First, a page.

Literary Journals Looking for Diverse Writers

Is there anything as cathartic as processing your experiences, identity, and emotions through writing? If you decide your writing needs a home online, it can be a little daunting! Where do you even start?

This list will point you towards a few of the literary journals and e-mags that excel in promoting voices from a range of cultures. Why not just submit, and see where it takes you?

A Gathering of Tribes – In their words, ‘A Gathering of Tribes is an arts and cultural organization dedicated to excellence in the arts from a diverse perspective.’ They publish poetry, prose, essays, and reviews.

The Acentos Review – Latinos, this one’s for you! Accepting work in Spanish, English, Portuguese, or a combination, this magazine is looking for work from Latinx writers.

aaduna – This journal is particularly interested in providing a platform for writers of colour. In their words, ‘aaduna welcomes all work that addresses multicultural themes, and bolsters human dignity. ‘

Apogee – Their focus is identity politics, so if you have writing or art around the themes of race, gender, sexuality, class, ability or intersectional identities, definitely worth checking these guys out!

Callaloo – ‘A journal of African Diaspora Arts and Letters’. A very reputable journal publishing poetry and essays by writers of African descent.

Cha – This journal publishes work with Asian themes, and work by Asian writers. They are an English-language online journal, based in Hong Kong.

Human/Kind – This journal focuses on Japanese short-forms of poetry and art, talking about the human experience, culture, and current events. They describe themselves as a community that ’embraces diversity’, and they accept non-English submissions (providing they come with a translation).

Kweli – In their words, ‘Kweli’s mission is to nurture emerging writers of colour and create opportunities for their voices to be recognized and valued.’

Solstice – Solstice is a literary magazine searching for high quality writing and photography from diverse perspectives. In their words, ‘We publish underserved writers, or writers on the margins. We publish writers of diverse nationalities, races and religions, and also writers from diverse cultures within our culture.’

Sukoon – This magazine works to showcase literature and art with Arab themes, discussing the diversity of Arab identity and experience. They publish work in English.

I Can’t Stop Moving

I grew up in a globally mobile family. Now I’m in Scotland, I have a job and a community…but even the idea of being here for the rest of my life makes my heart beat faster, and the panic sets in. It’s not that I’m not happy here, or that I don’t like my life here. I just can’t stop moving.

I love meeting international friends, and trying new foods, and exploring new places. And in a strange way, I think I like being foreign. I like that people can look at me without expecting me to immediately understand the culture, or the idioms, or the unspoken traditions. There’s more leeway to be different, because I am different.

On the other hand, I love the feeling of being settled – of having a favourite restaurant, a circle of close friends that you’d trust with your life, and a steady income. So why, when I find those things, can’t I stay?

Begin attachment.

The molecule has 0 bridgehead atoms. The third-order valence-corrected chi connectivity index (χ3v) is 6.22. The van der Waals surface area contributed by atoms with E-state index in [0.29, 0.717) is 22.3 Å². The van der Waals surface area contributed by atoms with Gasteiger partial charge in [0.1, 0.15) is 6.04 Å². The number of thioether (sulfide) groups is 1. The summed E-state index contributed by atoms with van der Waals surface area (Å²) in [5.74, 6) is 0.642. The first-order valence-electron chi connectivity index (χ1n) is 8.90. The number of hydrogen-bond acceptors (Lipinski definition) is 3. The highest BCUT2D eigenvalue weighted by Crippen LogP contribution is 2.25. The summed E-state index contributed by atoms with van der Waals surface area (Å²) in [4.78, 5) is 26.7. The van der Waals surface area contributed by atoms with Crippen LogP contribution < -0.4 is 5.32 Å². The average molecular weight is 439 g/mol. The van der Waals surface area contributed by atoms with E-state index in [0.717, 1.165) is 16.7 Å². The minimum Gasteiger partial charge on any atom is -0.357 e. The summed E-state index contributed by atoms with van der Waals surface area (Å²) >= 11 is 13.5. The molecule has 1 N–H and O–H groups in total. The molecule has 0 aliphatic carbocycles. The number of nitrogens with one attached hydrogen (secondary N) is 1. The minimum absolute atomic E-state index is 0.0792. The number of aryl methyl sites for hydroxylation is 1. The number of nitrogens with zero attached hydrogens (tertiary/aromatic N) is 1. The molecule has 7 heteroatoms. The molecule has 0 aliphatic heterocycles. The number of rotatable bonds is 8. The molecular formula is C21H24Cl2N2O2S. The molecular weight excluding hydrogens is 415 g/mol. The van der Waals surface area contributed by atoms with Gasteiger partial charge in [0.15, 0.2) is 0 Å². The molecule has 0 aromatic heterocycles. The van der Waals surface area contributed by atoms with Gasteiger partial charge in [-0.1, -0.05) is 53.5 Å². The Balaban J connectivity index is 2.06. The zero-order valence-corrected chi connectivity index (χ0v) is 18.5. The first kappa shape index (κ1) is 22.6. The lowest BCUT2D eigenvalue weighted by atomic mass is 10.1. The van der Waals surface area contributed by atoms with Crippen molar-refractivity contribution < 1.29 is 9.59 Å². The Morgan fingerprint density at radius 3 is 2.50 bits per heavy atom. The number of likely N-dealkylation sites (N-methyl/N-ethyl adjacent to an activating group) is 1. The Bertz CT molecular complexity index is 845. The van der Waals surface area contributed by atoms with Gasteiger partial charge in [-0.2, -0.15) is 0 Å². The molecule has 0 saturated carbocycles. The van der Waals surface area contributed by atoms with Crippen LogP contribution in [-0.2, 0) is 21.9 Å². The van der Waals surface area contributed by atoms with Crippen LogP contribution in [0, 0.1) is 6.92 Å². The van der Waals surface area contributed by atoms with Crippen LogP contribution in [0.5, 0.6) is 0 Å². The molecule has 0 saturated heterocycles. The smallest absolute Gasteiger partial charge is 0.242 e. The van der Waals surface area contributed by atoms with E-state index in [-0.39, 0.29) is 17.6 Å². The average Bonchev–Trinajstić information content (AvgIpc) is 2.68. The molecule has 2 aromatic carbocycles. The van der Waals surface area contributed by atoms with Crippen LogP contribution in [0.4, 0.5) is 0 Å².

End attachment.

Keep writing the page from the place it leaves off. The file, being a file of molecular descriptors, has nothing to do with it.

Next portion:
My brain is set to rhythms of change. My body is on a timer; every couple of years I want to wipe the slate clean, pack my earthly belongings into suitcases, and start over. I’m not a criminal, I don’t think I’m emotionally detached, I’m just…a mover.

Would I like to break the cycle, to settle down and accumulate life souvenirs, maybe start a family, maybe buy a house?

I don’t know. Maybe I just haven’t found the right place yet.

Either way, all I know for now is that I can’t stop moving.

“Being rootless has given me a sense of freedom. I feel grateful for the experiences I’ve had, and I am proud to feel, above all, like a citizen of the world. The possibilities for the future are endless. The sense of being at home anywhere, yet feeling that home is nowhere, is part of who I am.” – Ndela Faye, writing for The Guardian

Love, Dani

Wait, You Too?

I’m Dani. I’m biracial – Scottish-Latina, to be specific, although I never lived in either of my parent’s countries as a child.

I spent most of my teenage years (and a little of my adult life) wrestling with insecurities: I was never Scottish enough to be Scottish, and never Latina enough to be Latina. I felt like I didn’t belong anywhere, like I’d been made wrong, and that I would never be able to fit in.

I remember one day at university broaching that subject with a British-born Korean friend. She looked at me wide-eyed for a second, then said, “Wait, you too?”

Living between cultures is a huge blessing – think of all the food, language, and travel people like us get to experience thanks to our multiple heritages! But it’s also a confusing place to be in. Having a friend to talk about these things with was a huge help for me, even just to recognise that those feelings and insecurities are actually pretty normal.

So maybe you’re a TCK, maybe you started travelling as an adult, or maybe you’ve grown up in an international home. Whatever your situation, my hope is that this blog might be your ‘Wait, you too?’ friend – a place where you read stories that you can relate with, and that will help you work through all the challenges, tragedies, and joys of living a globally mobile life.

I hope you’ll stick around. And I hope this content will be as helpful to you as it has been to me.

Love, Dani